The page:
Enjoy these Front Porch Moments from Bill and share your favorites with your family and friends. He'd love to meet you at Front Porch ice cream events. Oh, and by the way, his favorite flavor is Nana’s Banana Pudding.
Children and animals are always a curious combination. Sometimes wary of each other as they become acquainted, they cautiously try to find out what the other is like from a distance. When I was a very young boy, I lived with my grandmother on her farm in Chadbourn each summer. One summer I decided that I wanted to learn more about chickens and to do so I needed a closer inspection than just my observation from the porch. The chickens had full run of the yard; no hen house for these “free-range” birds.
Trying to catch a chicken is a task that requires some stealth and a certain amount of strategic planning. An eight-year old boy, by nature, is not very stealthy. He blunders and plunges into whatever he is engaged in. So to capture my intended subject of study I had to build an enclosure. Using tobacco sticks (wooden sticks about four feet long used to hang green tobacco in the curing barn) I formed a pen in one corner of the barn. I placed a handful of corn inside the pen as bait. The chicken responded to the bait and I ran gleefully in to the little pen to catch one of the chickens. The ensuing melee scattered the chickens and the tobacco sticks. However, through sheer luck I got one of the chickens.
Upon close inspection I found nothing extraordinary about the chicken, at least, nothing that I had not already observed from the porch. What I needed was to study the chicken in a different environment, primarily to determine something unique about them. I had seen ducks swimming in the pond down in the field and wondered if chickens could swim like ducks.
I didn’t want to turn the chicken loose in the pond since retrieval would be difficult, so I dropped the flapping fowl down the well. It was what we called a “hand-dug” well, an open hole in the ground that gathered water which we retrieved by lowering a bucket down on a windlass.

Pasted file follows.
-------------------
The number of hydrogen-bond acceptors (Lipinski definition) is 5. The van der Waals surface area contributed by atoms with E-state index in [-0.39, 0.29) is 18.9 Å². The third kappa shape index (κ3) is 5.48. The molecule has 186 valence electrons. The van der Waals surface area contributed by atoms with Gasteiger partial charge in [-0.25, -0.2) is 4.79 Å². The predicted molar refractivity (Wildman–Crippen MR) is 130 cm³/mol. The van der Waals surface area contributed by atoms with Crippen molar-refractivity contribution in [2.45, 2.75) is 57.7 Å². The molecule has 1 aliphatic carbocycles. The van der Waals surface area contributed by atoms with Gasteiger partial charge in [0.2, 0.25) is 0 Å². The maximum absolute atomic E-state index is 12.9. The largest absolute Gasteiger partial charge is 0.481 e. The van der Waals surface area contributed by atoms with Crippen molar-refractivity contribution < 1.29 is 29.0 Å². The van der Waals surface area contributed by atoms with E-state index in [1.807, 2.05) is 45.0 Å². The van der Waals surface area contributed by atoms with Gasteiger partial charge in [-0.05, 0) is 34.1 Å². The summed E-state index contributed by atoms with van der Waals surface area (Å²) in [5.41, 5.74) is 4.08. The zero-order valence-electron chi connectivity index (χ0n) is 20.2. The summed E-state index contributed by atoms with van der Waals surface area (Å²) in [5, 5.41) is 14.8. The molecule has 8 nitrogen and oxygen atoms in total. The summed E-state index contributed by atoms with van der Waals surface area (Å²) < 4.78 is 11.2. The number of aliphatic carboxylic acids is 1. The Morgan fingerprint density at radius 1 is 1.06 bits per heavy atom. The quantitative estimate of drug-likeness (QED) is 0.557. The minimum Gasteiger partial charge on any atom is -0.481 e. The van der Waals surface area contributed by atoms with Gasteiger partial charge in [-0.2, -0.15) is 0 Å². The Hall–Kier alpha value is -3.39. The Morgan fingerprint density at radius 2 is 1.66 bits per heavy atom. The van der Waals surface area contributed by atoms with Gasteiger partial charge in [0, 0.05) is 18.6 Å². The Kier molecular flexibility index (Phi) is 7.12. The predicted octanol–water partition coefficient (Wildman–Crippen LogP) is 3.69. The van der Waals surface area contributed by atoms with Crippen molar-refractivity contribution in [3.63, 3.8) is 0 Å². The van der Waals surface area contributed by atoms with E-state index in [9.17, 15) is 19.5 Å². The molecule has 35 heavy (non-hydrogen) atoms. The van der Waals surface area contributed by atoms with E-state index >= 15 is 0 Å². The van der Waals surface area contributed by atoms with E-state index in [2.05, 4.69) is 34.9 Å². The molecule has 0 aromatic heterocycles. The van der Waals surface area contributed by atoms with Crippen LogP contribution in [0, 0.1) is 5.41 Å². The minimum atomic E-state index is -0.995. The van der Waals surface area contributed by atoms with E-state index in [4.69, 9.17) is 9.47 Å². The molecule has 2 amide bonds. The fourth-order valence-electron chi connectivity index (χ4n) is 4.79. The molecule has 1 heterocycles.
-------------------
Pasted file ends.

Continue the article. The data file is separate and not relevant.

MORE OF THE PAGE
I hasten to conclude the description of this incident by telling you that chickens cannot swim and retrieval of a dead, wet chicken from a well is ample punishment for the deed. My uncle attached a rope under my armpits and lowered me into the well and pulled me back up with the drowned chicken. My grandmother did not think that was ample punishment since the well, the sole source of drinking water, was “fouled” and had to be closed for several days. She believed in the old-fashioned corporal punishment which she administered with reluctant but sufficient authority.
I tell all this as a preamble to a much gentler encounter with animals. That same summer I lived with my grandmother, I became friends with her dog: a big, yellow canine of unknown pedigree named Thomas. Thomas was amiable, not afraid of people at all. In fact, he sought out the company of humans. We, Thomas and I, shared the summer exploring the farm. At night he would sleep beside my bed.
As with the chicken, I was curious about the dog. I watched him chase squirrels, scratch himself, sniff out rats under the barn, bark at strangers who came in the yard and chase me across the fields and pastures. He ate scraps from the dinner table and I fed him some dry dog food about once a week.
I wondered if he would lap up milk like a cat. So I placed a saucer of milk in front of him and he sniffed it, promptly put his foot on the saucer and turned it over. That indicated to me that dogs, at least that one, don’t like milk.
However, a few days later my grandmother served ice cream for dessert at the Sunday dinner. I sat at the children’s table with my cousins. When I was served my ice cream, Thomas put his head in my lap and wagged his tail vigorously. I ate half of the ice cream and gave the other half to Thomas. He was my friend and friends share.
I still like dogs better than chickens.
About Bill Thompson
For over 40 years, Bill Thompson has traveled the Carolinas delighting folks with his commentary on Southern staples: food, farming, music, family and neighbors. He's been the master of ceremonies for hundreds of events celebrating the things that make the South special - from the Hollering Contest in Spivey's Corner to the Wolly Worm Festival in Banner Elk, the Grits Festival in South Carolina, and he's even judged a sweet tea contest in Georgia. In the process, he's had the chance to meet some fine Southerners and hear their own stories. He's authored three books, one named, "Sweet Tea, Fried Chicken and Lazy Dogs: A Reflection of North Carolina Life."